The Africa I knew
I remember, a time when I was young and innocent of worry. (I hope that statement makes it clear enough that worry can defile you.) I cared about nothing, enjoying each moments as it came. I remember when I had time to admire Mother Nature, and rather than nursing time, I found that, time was a nurse to me. I remember like a distant memory, so definite and yet so uncertain. Though the memory has faded, it is not completely foreign that before I came of age, I knew nothing of the sexes and gender and that it would mean something to me one day. Yes I never wore a skirt but I saw no difference but in the abstract between myself and the ones that wore one. Its length mattered not in the slightest neither its fixtures. In my naivety I lacked a sense of moral importance; it was neither my place nor my portion to define to another they have done, or who they were trying to be was not right. So who erected that barrier and when was it erected.
I have perhaps said it so many times that I am not a feminist, in this day and age it seems impossible to find a man who is one. Perhaps it’s a stark reflection of the aggression men are continually facing, the battle between misogyny and Misandry.
“Her brand of feminism is just poorly disguised misandry”, so say the men that stand before her, since she wields a dagger, not to cut off the shackle of patriarchy but simply because she aims to behead them all. So its no longer a battle for freedom , it’s a war, a war turned massacre since her attackers turned tail and fled the moment she raised her head, and she pursued them like a dog , nipping at their heels, rabid in desire to let none escape alive. She placed on them the shackles they placed on her.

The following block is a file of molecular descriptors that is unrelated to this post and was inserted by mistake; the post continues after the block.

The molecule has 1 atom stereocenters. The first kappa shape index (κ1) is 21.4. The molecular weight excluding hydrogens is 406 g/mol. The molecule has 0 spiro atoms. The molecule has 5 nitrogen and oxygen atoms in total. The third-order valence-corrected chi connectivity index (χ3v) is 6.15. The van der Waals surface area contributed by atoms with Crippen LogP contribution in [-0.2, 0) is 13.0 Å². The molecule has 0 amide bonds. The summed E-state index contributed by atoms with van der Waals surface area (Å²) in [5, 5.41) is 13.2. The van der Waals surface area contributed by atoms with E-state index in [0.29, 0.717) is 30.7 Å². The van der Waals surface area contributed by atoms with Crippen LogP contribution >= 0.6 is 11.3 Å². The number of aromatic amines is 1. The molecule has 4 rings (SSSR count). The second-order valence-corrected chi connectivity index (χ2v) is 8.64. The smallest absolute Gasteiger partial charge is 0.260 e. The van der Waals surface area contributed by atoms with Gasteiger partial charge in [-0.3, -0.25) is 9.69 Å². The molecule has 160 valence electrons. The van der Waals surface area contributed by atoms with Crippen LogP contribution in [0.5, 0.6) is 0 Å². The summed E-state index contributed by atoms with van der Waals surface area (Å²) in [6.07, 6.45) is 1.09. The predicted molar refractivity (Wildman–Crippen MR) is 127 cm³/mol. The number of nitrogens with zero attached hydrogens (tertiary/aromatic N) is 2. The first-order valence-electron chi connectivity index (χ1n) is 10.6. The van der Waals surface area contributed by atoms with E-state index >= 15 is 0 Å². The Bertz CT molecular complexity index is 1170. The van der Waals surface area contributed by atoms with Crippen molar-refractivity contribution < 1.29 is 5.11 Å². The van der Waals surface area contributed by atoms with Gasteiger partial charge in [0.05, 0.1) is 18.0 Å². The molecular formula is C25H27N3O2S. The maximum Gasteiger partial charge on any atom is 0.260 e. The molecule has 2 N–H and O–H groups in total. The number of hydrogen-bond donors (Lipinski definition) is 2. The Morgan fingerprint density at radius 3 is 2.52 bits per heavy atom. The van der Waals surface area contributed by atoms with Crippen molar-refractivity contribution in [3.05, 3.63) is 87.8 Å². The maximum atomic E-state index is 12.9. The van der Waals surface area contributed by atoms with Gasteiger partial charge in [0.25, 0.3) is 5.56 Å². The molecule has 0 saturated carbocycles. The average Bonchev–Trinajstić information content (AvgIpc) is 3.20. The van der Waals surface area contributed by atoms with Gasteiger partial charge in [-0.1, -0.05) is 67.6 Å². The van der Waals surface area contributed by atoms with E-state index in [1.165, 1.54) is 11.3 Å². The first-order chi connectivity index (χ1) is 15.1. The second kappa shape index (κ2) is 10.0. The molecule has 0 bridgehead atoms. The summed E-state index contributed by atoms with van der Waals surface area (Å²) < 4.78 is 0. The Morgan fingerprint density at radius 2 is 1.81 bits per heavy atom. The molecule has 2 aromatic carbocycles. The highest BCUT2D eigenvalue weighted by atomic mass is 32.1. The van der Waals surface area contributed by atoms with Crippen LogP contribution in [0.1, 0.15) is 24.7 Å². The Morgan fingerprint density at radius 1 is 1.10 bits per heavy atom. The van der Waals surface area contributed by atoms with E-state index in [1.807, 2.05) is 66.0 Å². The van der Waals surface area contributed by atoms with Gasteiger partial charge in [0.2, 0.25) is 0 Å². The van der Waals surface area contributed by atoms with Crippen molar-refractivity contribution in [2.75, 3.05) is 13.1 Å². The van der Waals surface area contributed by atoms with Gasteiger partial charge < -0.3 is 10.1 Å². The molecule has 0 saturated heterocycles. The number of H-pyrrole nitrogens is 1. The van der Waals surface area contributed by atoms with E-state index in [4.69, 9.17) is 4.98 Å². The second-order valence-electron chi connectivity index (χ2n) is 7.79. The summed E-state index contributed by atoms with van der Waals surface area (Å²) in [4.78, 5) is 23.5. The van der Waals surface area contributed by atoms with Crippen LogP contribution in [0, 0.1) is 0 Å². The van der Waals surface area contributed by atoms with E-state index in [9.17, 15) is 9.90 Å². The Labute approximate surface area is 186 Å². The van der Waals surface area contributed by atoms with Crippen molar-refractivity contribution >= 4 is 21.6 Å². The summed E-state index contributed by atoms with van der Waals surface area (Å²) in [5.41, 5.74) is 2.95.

Yes, I know I am poking an eye or two, I’m sure the reader has glanced back at the articles title to really confirm what I am writing about. Yes, I am writing about the Africa I knew. Nothing has changed much now. From the first time I came of age, till now, shackles simply change hands. The colonizers fled but we shackled ourselves with foreign ideas, looked to them for the panacea to heal it all.
“I just admitted that there was a patriarchal tyranny, but her focus will not be on the solution I propose but on the fact that I pointed a finger at her again, yes, they know her as the radical. To her, it was no longer that men and women are equal but that women are better than being men. My finger is like a bee sting in her eye, because it has forced her to face the mirror and look at the demon she has become, the very demon she has so fervently fought.”
The Africa before the one I knew is apparently the cradle of mankind, where man found himself at one with nature. His innovation was autochthonous, suited for himself and his environment, not a carbon copy of his neighbor. A multitude of cultures and languages that had no translated equivalent for “Mine”, stood provokingly, laughing at the world for thinking them savage.
I do not miss the Africa I knew, I long for the Africa that was. An Africa at peace with itself, an Africa confident, and Africa jealous enough to push back intruder who come to greedily scramble for her wealth, and welcome those who peaceably present themselves before her majesty. I long for an Africa that knows that she is at the top to begin with, not the one who has to heed a call to arise like she has fallen.